Pointing the finger at the Taliban is hardly a case of wild speculation: the Ministry of Education has been forced to shut down 550 schools in 11 Taliban-heavy provinces because it could not guarantee the safety of students. For many Afghan schoolgirls, Taliban-inspired fear already haunts their daily lives. The Afghanistan Independent Human Rights Commission Report said that more than 50% of parents keep their daughters away from school for safety reasons: the schools are often far from home, and parents dread what may happen on the long walk to first period.
Still, the situation in Afghanistan has improved in the past decade, especially in terms of education. “Ten years ago, 11 years ago, there was nothing,” says Naderi. “Basically, no girls were in school, there were no school buildings, there was no education, there was no curriculum, there was nothing.” In the years since the Taliban were ousted from Kabul, the education system has improved drastically: fewer than 1 million students were enrolled in school in 2007; now 7 million children are active students, and 2.5 million of those are female, up from only 5,000 when the Taliban were in power. However, as the Afghan Ministry of Education readily admits, the conditions are far from satisfactory: half the buildings where these children attend school are dilapidated, many are unsanitary, and few among the growing population of female students make it past ninth grade.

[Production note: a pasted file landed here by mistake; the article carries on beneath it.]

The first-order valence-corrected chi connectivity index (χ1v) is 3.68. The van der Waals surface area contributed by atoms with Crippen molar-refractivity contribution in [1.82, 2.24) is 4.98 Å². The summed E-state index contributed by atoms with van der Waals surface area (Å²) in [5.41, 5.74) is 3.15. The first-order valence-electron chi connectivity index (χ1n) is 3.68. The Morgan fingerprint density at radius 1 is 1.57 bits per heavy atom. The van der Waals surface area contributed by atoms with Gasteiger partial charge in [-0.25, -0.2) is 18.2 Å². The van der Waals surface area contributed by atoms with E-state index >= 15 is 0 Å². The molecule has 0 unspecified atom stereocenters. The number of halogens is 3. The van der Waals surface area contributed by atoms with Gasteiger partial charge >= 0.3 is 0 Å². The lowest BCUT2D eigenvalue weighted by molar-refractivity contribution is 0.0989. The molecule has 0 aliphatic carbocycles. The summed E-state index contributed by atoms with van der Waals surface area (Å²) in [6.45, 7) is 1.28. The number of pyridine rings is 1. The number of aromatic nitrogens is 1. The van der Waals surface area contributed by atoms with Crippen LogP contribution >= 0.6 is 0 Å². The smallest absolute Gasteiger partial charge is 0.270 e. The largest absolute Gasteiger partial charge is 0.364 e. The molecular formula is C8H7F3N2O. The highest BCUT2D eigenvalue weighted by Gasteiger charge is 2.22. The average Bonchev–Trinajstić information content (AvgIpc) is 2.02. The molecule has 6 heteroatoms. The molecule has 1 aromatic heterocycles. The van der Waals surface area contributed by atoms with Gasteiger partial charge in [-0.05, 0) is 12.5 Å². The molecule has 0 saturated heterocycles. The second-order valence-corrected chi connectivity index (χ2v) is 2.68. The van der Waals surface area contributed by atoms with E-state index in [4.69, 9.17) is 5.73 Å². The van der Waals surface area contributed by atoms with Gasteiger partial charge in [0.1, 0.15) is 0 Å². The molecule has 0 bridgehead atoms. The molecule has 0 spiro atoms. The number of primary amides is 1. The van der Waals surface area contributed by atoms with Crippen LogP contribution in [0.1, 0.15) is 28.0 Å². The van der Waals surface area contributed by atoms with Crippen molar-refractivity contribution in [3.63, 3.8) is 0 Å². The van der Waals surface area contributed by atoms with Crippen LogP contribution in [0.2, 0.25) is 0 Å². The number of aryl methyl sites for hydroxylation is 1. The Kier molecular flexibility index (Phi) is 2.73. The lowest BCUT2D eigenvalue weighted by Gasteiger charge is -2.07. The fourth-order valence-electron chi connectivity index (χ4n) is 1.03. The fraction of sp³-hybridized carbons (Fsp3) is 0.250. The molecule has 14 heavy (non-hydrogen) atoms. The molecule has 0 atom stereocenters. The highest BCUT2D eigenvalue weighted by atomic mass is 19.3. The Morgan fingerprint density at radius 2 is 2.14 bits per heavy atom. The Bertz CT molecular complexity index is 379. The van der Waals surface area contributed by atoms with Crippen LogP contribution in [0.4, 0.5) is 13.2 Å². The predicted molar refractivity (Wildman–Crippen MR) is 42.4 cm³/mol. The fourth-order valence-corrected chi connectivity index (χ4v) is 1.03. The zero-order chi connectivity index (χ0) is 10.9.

After the NDS took in suspects, another incident took place. In June, over 100 students, male and female, were taken to a hospital in Bamiyan province after vomiting, fainting and reporting fatigue, headaches and dizziness. Perhaps, as many professionals have said, the effects of living in a war zone for the first nine or 10 or 30 years of life can lead to events such as these. But if so, what does that say about the state of life for young girls in Afghanistan, and how can it be improved? Afghanistan has been at war for over 30 years; despite efforts to lessen the stress and struggle of such a life, the withdrawal of American troops — for better or worse — may create greater change and turmoil in a country that already lives in fear. Perhaps, as Naderi says, people believe this is simply mass hysteria because “they don’t know what else to do.” This way, parents will at least continue to send their girls to school.
Despite the announcement from the WHO, Afghan police forces are still convinced that at least a few of the incidents in the past three years must have been plotted by the Taliban. Naderi says the Afghan media have put these events on display, causing many citizens to call for action from the government. If so, it’s a positive sign that Afghans are standing up and taking responsibility for the lives and livelihoods of their young girls. “The civil society isn’t keeping quiet about this, and we’re going to make sure that the government isn’t keeping quiet about this,” Naderi says. “This is a serious event, and it should be taken seriously.”